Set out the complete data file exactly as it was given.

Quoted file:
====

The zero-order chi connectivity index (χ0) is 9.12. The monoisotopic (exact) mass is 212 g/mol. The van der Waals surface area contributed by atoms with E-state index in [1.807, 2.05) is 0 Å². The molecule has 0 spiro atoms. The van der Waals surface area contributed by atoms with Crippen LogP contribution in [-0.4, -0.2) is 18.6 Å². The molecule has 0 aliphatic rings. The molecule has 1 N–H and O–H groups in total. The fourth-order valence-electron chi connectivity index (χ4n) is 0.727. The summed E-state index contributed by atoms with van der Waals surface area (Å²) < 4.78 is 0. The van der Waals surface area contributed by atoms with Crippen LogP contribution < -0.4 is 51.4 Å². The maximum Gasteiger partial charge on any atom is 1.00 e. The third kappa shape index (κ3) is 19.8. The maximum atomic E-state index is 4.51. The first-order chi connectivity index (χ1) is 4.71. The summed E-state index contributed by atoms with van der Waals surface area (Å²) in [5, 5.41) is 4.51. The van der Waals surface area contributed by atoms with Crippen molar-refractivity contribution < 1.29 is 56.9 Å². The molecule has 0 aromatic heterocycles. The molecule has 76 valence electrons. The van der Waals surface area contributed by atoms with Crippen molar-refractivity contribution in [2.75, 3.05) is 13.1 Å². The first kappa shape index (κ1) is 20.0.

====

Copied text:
The zero-order chi connectivity index (χ0) is 9.12. The monoisotopic (exact) mass is 212 g/mol. The van der Waals surface area contributed by atoms with E-state index in [1.807, 2.05) is 0 Å². The molecule has 0 spiro atoms. The van der Waals surface area contributed by atoms with Crippen LogP contribution in [-0.4, -0.2) is 18.6 Å². The molecule has 0 aliphatic rings. The molecule has 1 N–H and O–H groups in total. The fourth-order valence-electron chi connectivity index (χ4n) is 0.727. The summed E-state index contributed by atoms with van der Waals surface area (Å²) < 4.78 is 0. The van der Waals surface area contributed by atoms with Crippen LogP contribution < -0.4 is 51.4 Å². The maximum Gasteiger partial charge on any atom is 1.00 e. The third kappa shape index (κ3) is 19.8. The maximum atomic E-state index is 4.51. The first-order chi connectivity index (χ1) is 4.71. The summed E-state index contributed by atoms with van der Waals surface area (Å²) in [5, 5.41) is 4.51. The van der Waals surface area contributed by atoms with Crippen molar-refractivity contribution < 1.29 is 56.9 Å². The molecule has 0 aromatic heterocycles. The molecule has 76 valence electrons. The van der Waals surface area contributed by atoms with Crippen molar-refractivity contribution in [2.75, 3.05) is 13.1 Å². The first kappa shape index (κ1) is 20.0.